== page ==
Take the 2-minute tour ×
Stack Overflow is a question and answer site for professional and enthusiast programmers. It's 100% free, no registration required.

Hi I'm using a Set backed by a HashMap to keep track of what edges I have already traversed in a graph. I was planning on keying the set by the result of adding the hashcodes of the data stored in each edge.

v.getData().hashCode() + wordV.getData().hashCode()

But how reliable is this when using contains to check to see if the edge is in the set? Couldn't I hypothetically get a false positive? Is there anyway to overcome this?

the exact statement that causes me concern is:

edgeSet.contains(v.getData().hashCode() + wordV.getData().hashCode())


Oh by the way I'm using Java.


I should have made this clear in the question. In my graph there is no edge object, there are vertex objects which each hold a list of more vertex objects, which is the edge. So I guess the question that follows from that combined with your responses is:

Can I use a Set to store references to information as opposed to objects....? i.e. can I store the result of adding the two hashcodes for the vertices' data objects?


I am indeed using the Java library for my hashmap, I declare it as below:

Set<Integer> edgeSet = Collections.newSetFromMap(new ConcurrentHashMap<Integer, Boolean>());
share|improve this question

3 Answers 3

up vote 6 down vote accepted

Note: from your question I couldn't tell whether you were using HashSet, or your own home rolled implementation. Be aware that Java's HashSet is simply a wrapper for a HashMap where the values are ignored. HashSet.contains simply calls containsKey on the inner map.

HashMap.containsKey uses the same lookup as get. That will compute the hash and use it to find the right bucket. From there it will walk the bucket and use equals until it finds the exact match. Assuming the element type implements both hashCode and equals correctly, there's no chance of getting a false positive using containsKey since equals is ultimately used to confirm.

The relevant source code is in the package-private method getEntry, which is used by both containsKey and get:

final Entry<K,V> getEntry(Object key) {
    int hash = (key == null) ? 0 : hash(key.hashCode());
    for (Entry<K,V> e = table[indexFor(hash, table.length)];
         e != null;
         e = e.next) {
        Object k;
        if (e.hash == hash &&
            ((k = e.key) == key || (key != null && key.equals(k))))
            return e;
    return null;


Can I use a Set to store references to information as opposed to objects....? i.e. can I store the result of adding the two hashcodes for the vertices' data objects?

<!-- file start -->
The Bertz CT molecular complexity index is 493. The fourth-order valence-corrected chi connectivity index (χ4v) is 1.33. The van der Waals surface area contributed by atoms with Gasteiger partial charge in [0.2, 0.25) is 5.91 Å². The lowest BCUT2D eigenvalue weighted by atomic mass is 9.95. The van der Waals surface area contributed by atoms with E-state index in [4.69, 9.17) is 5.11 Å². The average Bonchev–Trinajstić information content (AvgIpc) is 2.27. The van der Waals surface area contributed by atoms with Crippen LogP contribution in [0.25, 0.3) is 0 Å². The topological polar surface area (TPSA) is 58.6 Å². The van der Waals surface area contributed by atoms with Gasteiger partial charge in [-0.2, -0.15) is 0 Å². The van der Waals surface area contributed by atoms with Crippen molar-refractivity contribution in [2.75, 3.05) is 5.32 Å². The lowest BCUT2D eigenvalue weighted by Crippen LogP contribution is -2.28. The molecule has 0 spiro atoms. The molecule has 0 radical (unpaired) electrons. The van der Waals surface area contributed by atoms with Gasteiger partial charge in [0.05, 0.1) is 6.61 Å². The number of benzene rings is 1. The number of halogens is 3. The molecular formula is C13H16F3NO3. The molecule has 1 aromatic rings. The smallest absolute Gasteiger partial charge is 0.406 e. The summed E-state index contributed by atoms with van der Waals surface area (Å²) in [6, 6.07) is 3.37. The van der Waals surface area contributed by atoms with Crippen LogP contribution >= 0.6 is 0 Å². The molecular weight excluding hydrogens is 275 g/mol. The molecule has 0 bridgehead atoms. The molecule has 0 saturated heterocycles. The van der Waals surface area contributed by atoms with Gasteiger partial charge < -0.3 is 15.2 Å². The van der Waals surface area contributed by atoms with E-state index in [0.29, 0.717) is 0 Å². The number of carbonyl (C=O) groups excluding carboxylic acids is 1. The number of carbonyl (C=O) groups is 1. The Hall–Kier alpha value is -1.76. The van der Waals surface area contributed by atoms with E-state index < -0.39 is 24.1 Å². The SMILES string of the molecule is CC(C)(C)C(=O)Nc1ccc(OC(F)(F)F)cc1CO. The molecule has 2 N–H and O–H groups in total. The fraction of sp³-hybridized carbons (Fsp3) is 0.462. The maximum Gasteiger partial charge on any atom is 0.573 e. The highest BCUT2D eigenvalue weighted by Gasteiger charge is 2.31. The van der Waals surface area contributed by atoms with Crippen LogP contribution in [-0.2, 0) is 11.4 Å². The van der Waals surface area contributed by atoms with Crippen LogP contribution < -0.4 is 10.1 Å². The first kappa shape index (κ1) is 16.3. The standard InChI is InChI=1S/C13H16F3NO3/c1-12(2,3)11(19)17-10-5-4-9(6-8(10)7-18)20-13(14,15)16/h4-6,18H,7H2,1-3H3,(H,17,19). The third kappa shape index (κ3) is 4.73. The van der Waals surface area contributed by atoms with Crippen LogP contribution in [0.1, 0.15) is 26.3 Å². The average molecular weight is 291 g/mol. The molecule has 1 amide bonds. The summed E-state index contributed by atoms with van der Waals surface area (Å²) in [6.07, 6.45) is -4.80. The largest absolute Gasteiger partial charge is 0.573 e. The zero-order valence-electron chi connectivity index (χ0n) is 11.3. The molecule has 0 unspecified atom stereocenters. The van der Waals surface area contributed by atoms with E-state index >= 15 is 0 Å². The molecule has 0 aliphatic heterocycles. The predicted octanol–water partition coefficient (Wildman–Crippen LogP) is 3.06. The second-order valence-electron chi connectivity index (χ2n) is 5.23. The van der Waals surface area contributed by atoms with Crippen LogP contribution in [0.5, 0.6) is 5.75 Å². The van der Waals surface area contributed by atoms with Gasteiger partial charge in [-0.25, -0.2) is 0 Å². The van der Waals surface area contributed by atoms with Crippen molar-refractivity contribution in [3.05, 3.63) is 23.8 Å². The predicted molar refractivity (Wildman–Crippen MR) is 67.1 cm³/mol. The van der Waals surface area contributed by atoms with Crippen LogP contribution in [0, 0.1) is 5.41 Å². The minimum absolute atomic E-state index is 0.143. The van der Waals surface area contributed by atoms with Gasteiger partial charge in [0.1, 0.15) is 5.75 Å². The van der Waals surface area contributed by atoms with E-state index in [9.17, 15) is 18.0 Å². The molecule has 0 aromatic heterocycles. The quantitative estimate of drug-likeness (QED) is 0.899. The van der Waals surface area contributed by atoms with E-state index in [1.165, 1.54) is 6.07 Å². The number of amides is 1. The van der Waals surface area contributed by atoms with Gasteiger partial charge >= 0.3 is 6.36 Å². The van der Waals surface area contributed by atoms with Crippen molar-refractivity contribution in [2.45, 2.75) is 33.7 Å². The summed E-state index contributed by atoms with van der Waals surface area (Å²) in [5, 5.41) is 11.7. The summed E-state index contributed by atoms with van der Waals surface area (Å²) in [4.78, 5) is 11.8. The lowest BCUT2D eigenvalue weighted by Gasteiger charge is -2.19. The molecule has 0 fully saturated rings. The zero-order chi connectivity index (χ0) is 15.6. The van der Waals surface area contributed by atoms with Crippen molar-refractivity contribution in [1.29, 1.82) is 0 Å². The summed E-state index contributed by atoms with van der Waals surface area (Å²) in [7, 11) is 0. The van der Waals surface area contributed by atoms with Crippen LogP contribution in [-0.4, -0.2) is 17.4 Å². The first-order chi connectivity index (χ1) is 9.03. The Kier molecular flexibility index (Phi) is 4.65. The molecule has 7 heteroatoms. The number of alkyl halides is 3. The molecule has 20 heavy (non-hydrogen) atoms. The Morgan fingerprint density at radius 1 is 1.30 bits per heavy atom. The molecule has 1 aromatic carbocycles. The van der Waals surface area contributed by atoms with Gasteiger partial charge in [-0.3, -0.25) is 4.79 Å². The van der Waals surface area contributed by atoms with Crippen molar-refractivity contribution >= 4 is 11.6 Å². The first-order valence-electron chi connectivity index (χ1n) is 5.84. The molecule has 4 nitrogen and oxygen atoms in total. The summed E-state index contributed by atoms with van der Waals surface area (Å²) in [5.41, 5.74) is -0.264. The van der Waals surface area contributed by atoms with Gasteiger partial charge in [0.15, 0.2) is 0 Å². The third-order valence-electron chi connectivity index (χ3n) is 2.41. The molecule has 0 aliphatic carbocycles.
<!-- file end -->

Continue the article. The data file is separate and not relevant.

No, you would need to implement a new class representing this information and store instances of it in the Set. This could be a simple POJO with a field for each piece of information, and with hashCode and equals overridden correctly.

share|improve this answer
Alright, gotcha. I guess I need to go make myself a wrapper class then.... Thanks! –  Ethan Sep 8 '12 at 3:01
@Ethan - Yep, exactly. One more note just in case: don't try to reuse these objects by changing them once they're instantiated. HashMap will not know to recompute the hashes. The best practice will be to make this new class immutable. –  Paul Bellora Sep 8 '12 at 3:04

Hash codes, by definition, will have collisions. Adding them together helps nothing.

You should make the edges of your graph support hashCode and equals, and simply put the edges in a hash set as you go.

class Edge { ... equals and hashCode ... }

HashSet<Edge> traversed = new HashSet<Edge>();
if(traversed.contains(edge)) ...

If you are numbering your edges instead, then Integer already has a good hash code and equals, so use it:

HashSet<Integer> traversed = new HashSet<Integer>();
if(traversed.contains(edgeNumber)) ...
share|improve this answer
I don't actually have Edge objects, I have a list of vertices in each vertex –  Ethan Sep 8 '12 at 2:58
The answer still stands...you may choose to make an Edge class, or you can try to combine your vertices some other way...in general, shoot for clarity. If you're tight on space you could get into packing things into a long, but that would be a sin unless you'd actually tested how well it worked with a nice Edge abstraction...it is certainly easy to write. –  Tony K. Sep 8 '12 at 3:08
BTW gnu.trove has some nice high performance collections if you end up wanting to store primitives. –  Tony K. Sep 8 '12 at 3:10

As long as you override both hashCode() and equals(), you'll be fine. Hash codes are never guaranteed to be unique. That said, you're kind of misusing the Set. With storing classes with properly implemented hashCode() and equals() methods, methods such as contains()' will have perfect accuracy. However, that's not how you're using it here. As it sounds like you're almost building your own data structure / collection, you'll need to consider doing this the same way that the 'Hash' collections do - use a HashMap to store buckets of your hashes - the hash value as the key, and then a collection of whatever as the value to compare against. This will allow you to quickly see if the parent map even has the hash you're looking for. If not, you're done (false). If it does, then you need to confirm that its "bucket" has the specific values you're looking for (true).

share|improve this answer

Your Answer


By posting your answer, you agree to the privacy policy and terms of service.

Not the answer you're looking for? Browse other questions tagged or ask your own question.